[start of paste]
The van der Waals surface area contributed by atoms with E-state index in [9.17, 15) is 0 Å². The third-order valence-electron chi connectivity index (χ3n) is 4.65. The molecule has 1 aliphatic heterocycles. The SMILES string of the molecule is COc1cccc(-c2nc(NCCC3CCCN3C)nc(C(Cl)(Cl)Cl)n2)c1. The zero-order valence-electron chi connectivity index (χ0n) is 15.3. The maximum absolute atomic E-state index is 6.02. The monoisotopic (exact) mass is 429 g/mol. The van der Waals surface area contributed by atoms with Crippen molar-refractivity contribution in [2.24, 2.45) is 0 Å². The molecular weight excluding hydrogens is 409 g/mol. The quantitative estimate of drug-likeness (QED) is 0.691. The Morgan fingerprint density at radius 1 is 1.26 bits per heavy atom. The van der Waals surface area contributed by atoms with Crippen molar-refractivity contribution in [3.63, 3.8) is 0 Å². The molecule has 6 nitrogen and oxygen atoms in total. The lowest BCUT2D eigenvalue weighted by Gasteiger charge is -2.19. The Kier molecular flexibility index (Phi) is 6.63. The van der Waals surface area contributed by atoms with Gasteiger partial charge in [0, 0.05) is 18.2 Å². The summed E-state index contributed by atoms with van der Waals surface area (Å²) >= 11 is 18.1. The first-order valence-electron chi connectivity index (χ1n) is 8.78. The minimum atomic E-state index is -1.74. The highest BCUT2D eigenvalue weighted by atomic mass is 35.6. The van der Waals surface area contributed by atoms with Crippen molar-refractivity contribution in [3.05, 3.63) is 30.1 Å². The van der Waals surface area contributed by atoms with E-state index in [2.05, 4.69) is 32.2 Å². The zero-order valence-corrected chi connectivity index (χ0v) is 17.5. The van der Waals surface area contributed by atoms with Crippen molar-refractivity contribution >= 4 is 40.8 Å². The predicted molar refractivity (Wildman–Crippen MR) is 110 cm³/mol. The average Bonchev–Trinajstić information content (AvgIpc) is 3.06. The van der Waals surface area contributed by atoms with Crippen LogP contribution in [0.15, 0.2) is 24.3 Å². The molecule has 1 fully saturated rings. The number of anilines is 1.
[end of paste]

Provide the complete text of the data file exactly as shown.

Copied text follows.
The van der Waals surface area contributed by atoms with E-state index in [9.17, 15) is 0 Å². The third-order valence-electron chi connectivity index (χ3n) is 4.65. The molecule has 1 aliphatic heterocycles. The SMILES string of the molecule is COc1cccc(-c2nc(NCCC3CCCN3C)nc(C(Cl)(Cl)Cl)n2)c1. The zero-order valence-electron chi connectivity index (χ0n) is 15.3. The maximum absolute atomic E-state index is 6.02. The monoisotopic (exact) mass is 429 g/mol. The van der Waals surface area contributed by atoms with Crippen molar-refractivity contribution in [2.24, 2.45) is 0 Å². The molecular weight excluding hydrogens is 409 g/mol. The quantitative estimate of drug-likeness (QED) is 0.691. The Morgan fingerprint density at radius 1 is 1.26 bits per heavy atom. The van der Waals surface area contributed by atoms with Crippen molar-refractivity contribution in [3.63, 3.8) is 0 Å². The molecule has 6 nitrogen and oxygen atoms in total. The lowest BCUT2D eigenvalue weighted by Gasteiger charge is -2.19. The Kier molecular flexibility index (Phi) is 6.63. The van der Waals surface area contributed by atoms with Gasteiger partial charge in [0, 0.05) is 18.2 Å². The summed E-state index contributed by atoms with van der Waals surface area (Å²) >= 11 is 18.1. The first-order valence-electron chi connectivity index (χ1n) is 8.78. The minimum atomic E-state index is -1.74. The highest BCUT2D eigenvalue weighted by atomic mass is 35.6. The van der Waals surface area contributed by atoms with Crippen molar-refractivity contribution in [3.05, 3.63) is 30.1 Å². The van der Waals surface area contributed by atoms with E-state index in [2.05, 4.69) is 32.2 Å². The zero-order valence-corrected chi connectivity index (χ0v) is 17.5. The van der Waals surface area contributed by atoms with Crippen molar-refractivity contribution >= 4 is 40.8 Å². The predicted molar refractivity (Wildman–Crippen MR) is 110 cm³/mol. The average Bonchev–Trinajstić information content (AvgIpc) is 3.06. The van der Waals surface area contributed by atoms with Crippen LogP contribution in [0.15, 0.2) is 24.3 Å². The molecule has 1 fully saturated rings. The number of anilines is 1.